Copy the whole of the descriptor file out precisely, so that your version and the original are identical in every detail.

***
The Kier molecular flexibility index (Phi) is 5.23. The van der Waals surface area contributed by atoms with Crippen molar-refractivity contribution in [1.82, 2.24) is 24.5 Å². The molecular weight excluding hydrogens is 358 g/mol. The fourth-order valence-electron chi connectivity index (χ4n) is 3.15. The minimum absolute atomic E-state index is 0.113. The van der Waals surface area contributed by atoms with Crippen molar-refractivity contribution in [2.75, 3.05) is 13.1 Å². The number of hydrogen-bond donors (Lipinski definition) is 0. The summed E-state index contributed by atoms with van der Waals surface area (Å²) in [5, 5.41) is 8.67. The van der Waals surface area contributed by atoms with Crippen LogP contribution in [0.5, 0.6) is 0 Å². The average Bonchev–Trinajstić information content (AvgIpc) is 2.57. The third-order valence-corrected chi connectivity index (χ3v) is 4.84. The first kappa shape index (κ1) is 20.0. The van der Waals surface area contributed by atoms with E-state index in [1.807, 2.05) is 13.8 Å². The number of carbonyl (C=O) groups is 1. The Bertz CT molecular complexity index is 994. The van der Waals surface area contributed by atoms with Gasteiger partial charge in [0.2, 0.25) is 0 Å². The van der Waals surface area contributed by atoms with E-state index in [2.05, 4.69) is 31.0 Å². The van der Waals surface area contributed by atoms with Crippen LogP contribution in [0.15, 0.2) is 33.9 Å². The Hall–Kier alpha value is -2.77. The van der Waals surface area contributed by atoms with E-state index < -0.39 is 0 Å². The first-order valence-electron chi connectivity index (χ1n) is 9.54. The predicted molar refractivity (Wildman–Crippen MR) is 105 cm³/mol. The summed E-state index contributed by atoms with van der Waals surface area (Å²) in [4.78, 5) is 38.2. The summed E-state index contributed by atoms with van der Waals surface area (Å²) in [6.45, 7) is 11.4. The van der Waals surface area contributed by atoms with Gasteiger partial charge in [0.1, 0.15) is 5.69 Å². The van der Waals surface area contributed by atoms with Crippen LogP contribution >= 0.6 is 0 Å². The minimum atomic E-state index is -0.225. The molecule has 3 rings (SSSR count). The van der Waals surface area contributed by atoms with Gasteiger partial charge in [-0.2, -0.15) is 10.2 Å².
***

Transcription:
The Kier molecular flexibility index (Phi) is 5.23. The van der Waals surface area contributed by atoms with Crippen molar-refractivity contribution in [1.82, 2.24) is 24.5 Å². The molecular weight excluding hydrogens is 358 g/mol. The fourth-order valence-electron chi connectivity index (χ4n) is 3.15. The minimum absolute atomic E-state index is 0.113. The van der Waals surface area contributed by atoms with Crippen molar-refractivity contribution in [2.75, 3.05) is 13.1 Å². The number of hydrogen-bond donors (Lipinski definition) is 0. The summed E-state index contributed by atoms with van der Waals surface area (Å²) in [5, 5.41) is 8.67. The van der Waals surface area contributed by atoms with Crippen LogP contribution in [0.5, 0.6) is 0 Å². The average Bonchev–Trinajstić information content (AvgIpc) is 2.57. The third-order valence-corrected chi connectivity index (χ3v) is 4.84. The first kappa shape index (κ1) is 20.0. The van der Waals surface area contributed by atoms with E-state index in [1.807, 2.05) is 13.8 Å². The number of carbonyl (C=O) groups is 1. The Bertz CT molecular complexity index is 994. The van der Waals surface area contributed by atoms with Gasteiger partial charge in [0.2, 0.25) is 0 Å². The van der Waals surface area contributed by atoms with E-state index in [2.05, 4.69) is 31.0 Å². The van der Waals surface area contributed by atoms with Crippen LogP contribution in [0.15, 0.2) is 33.9 Å². The Hall–Kier alpha value is -2.77. The van der Waals surface area contributed by atoms with E-state index < -0.39 is 0 Å². The first-order valence-electron chi connectivity index (χ1n) is 9.54. The predicted molar refractivity (Wildman–Crippen MR) is 105 cm³/mol. The summed E-state index contributed by atoms with van der Waals surface area (Å²) in [4.78, 5) is 38.2. The summed E-state index contributed by atoms with van der Waals surface area (Å²) in [6.45, 7) is 11.4. The van der Waals surface area contributed by atoms with Gasteiger partial charge in [0.1, 0.15) is 5.69 Å². The van der Waals surface area contributed by atoms with Crippen LogP contribution >= 0.6 is 0 Å². The minimum atomic E-state index is -0.225. The molecule has 3 rings (SSSR count). The van der Waals surface area contributed by atoms with Gasteiger partial charge in [-0.2, -0.15) is 10.2 Å².